There’s no doubt that CGMs are amazing, but unfortunately they are also mind-blowingly expensive. In Germany, one box of five (5) sensors costs 349.50 EURO. That’s 69.90 Euro per sensor that only lasts six days. Anyway, one box of five is a one month supply – and that’s if you’re lucky and ALL sensors set correctly and are accurate for the full six days.
Even though my insurance covers 100% of the costs of my CGM, I still want to extend the use of my sensors each time in order to build stock. With that being said, the sensors are recommended and only approved for six days of use.
Here’s how I extend the life of my sensors:
1. Once the six days are up on my sensor, I let the pump tell me the sensor is finished.
2. Now there are two options:
OPTION ONE: carefully take the over tape off and disconnect the transmitter from the sensor port. Recharge the transmitter. Once fully charged, simply reconnect it to the sensor.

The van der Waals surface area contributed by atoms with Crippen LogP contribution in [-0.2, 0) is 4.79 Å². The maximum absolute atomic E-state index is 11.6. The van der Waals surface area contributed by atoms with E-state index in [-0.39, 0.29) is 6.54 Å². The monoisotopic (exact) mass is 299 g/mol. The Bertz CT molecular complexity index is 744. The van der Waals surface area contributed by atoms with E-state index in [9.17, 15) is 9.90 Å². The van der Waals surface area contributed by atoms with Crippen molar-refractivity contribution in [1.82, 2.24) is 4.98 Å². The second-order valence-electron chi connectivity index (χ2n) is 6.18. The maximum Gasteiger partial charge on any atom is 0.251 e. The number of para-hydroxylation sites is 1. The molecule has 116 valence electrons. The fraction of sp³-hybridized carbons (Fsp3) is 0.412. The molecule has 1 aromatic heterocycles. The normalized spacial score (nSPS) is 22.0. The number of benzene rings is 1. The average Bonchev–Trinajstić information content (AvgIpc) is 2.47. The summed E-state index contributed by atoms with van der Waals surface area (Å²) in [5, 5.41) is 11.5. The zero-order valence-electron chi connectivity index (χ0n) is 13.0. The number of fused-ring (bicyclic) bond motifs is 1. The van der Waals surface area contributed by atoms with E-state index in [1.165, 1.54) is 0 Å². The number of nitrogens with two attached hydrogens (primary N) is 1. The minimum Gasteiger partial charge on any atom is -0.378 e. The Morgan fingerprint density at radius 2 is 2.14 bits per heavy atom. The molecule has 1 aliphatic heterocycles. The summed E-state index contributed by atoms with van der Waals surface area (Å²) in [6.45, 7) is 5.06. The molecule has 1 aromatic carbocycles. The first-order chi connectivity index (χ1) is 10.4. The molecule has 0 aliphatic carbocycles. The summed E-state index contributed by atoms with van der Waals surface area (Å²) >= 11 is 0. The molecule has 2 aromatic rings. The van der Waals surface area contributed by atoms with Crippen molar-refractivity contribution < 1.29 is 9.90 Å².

OPTION TWO: carefully, as to not disturb the actual sensor area, separate the transmitter (clam shell) from the sensor port. Separate them by a few milliliters. I only had to slightly separate and then reconnect, all while the over tape was still in place.
3. Green lights should start flashing on the transmitter (clam shell)
4. Tell the pump that you’re starting a NEW SENSOR
5. Wait for the warm up to complete and calibrate as directed
That’s it. Depending on the battery life of the transmitter, or how much longer it will be used, I don’t even need to recharge it before starting a “new” sensor. The longest I’ve used a Guardian sensor so far is 15 days. Apart from obvious inaccuracy, I find that once the sensor starts giving error messages that it has no sensor glucose value, and when gaps show up on the graph, it’s time to change the sensor.
Do you use your sensors longer than six days? What techniques do you use?
P.S. Use your own discretion, as mentioned, the sensor is only FDA approved for 6 days in the United States.